Harvard Law School Professor and author of “Representing the Race,” Kenneth W. Mack, discussed his book and the history of black lawyers in the era of segregation during a lecture at the law school on April 10.
As in his book, Mack described what it was like to be a black lawyer during the era of segregation. The courtroom, Mack said, empowered black lawyers to do and say things that they could not outside the courtroom. While a black lawyer could interrogate a white man on trial inside the courtroom, the same two people could not eat in the same restaurant outside the courtroom, Mack observed. This, Mack said, gave black lawyers a unique opportunity to transcend race. Furthermore, success in the profession itself came from black lawyers’ understanding of the tension between their racial identity and professional identity, Mack said.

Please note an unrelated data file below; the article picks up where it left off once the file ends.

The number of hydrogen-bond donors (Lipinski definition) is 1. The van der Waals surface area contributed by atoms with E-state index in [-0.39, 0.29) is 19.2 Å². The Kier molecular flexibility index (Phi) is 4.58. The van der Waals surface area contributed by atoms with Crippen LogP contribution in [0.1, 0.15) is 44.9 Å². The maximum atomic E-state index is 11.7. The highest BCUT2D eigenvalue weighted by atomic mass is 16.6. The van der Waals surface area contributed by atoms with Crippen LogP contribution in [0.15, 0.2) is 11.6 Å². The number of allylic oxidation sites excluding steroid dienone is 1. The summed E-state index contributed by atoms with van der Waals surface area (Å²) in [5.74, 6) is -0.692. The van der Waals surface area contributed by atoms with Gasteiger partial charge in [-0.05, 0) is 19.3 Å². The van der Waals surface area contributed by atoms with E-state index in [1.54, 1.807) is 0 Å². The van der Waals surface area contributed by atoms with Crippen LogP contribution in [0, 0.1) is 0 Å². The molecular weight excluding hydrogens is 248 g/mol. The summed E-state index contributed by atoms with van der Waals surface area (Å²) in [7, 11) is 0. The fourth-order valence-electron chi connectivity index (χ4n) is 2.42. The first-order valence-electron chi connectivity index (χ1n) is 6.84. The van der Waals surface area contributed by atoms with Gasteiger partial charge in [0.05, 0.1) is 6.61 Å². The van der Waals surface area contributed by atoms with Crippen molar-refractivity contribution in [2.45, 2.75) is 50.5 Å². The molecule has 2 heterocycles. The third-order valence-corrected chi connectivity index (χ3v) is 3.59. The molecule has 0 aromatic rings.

Mack spoke about one lawyer, Philadelphia’s Raymond Pace Alexander, who mastered the tension between race and the profession and used it to his advantage. Alexander’s success in many of his more controversial cases involving race or civil rights was attributable to the friendships he forged by exploiting the opportunity being a lawyer gave him to fraternize with opposing counsel, judges, and others in the small Philadelphia legal community, Mack said. Others, like former U.S. Supreme Court Justice Thurgood Marshall, employed similar tactics to achieve professional success, Mack added.
Mack claimed that the story of black lawyers during the era of segregation teaches us a lesson about all lawyers. Every lawyer, Mack said, struggles with some tension, whether it is exercising zealous advocacy within ethical boundaries or the more philosophical question of whether a lawyer is meant only to be his or her client’s advocate or a representative of virtue in society, Mack said. The trick, as lawyers like Alexander and Marshall discovered, is to simply acknowledge the tension and use it to your advantage, Mack concluded.